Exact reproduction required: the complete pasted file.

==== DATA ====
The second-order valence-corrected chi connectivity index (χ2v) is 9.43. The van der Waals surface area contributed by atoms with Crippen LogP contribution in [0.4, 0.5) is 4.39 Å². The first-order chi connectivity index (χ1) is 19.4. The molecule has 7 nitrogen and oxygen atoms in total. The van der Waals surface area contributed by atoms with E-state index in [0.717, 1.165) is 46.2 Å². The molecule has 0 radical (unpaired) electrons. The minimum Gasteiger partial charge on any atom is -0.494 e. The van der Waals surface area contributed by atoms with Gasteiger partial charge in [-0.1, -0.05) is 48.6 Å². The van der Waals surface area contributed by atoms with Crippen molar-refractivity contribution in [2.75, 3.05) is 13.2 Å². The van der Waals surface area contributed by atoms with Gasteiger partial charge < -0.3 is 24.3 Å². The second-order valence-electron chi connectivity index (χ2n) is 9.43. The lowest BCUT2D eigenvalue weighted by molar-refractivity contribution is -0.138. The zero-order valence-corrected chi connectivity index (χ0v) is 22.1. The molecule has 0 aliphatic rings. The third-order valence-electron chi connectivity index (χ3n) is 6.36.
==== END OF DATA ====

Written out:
The second-order valence-corrected chi connectivity index (χ2v) is 9.43. The van der Waals surface area contributed by atoms with Crippen LogP contribution in [0.4, 0.5) is 4.39 Å². The first-order chi connectivity index (χ1) is 19.4. The molecule has 7 nitrogen and oxygen atoms in total. The van der Waals surface area contributed by atoms with E-state index in [0.717, 1.165) is 46.2 Å². The molecule has 0 radical (unpaired) electrons. The minimum Gasteiger partial charge on any atom is -0.494 e. The van der Waals surface area contributed by atoms with Gasteiger partial charge in [-0.1, -0.05) is 48.6 Å². The van der Waals surface area contributed by atoms with Crippen molar-refractivity contribution in [2.75, 3.05) is 13.2 Å². The van der Waals surface area contributed by atoms with Gasteiger partial charge < -0.3 is 24.3 Å². The second-order valence-electron chi connectivity index (χ2n) is 9.43. The lowest BCUT2D eigenvalue weighted by molar-refractivity contribution is -0.138. The zero-order valence-corrected chi connectivity index (χ0v) is 22.1. The molecule has 0 aliphatic rings. The third-order valence-electron chi connectivity index (χ3n) is 6.36.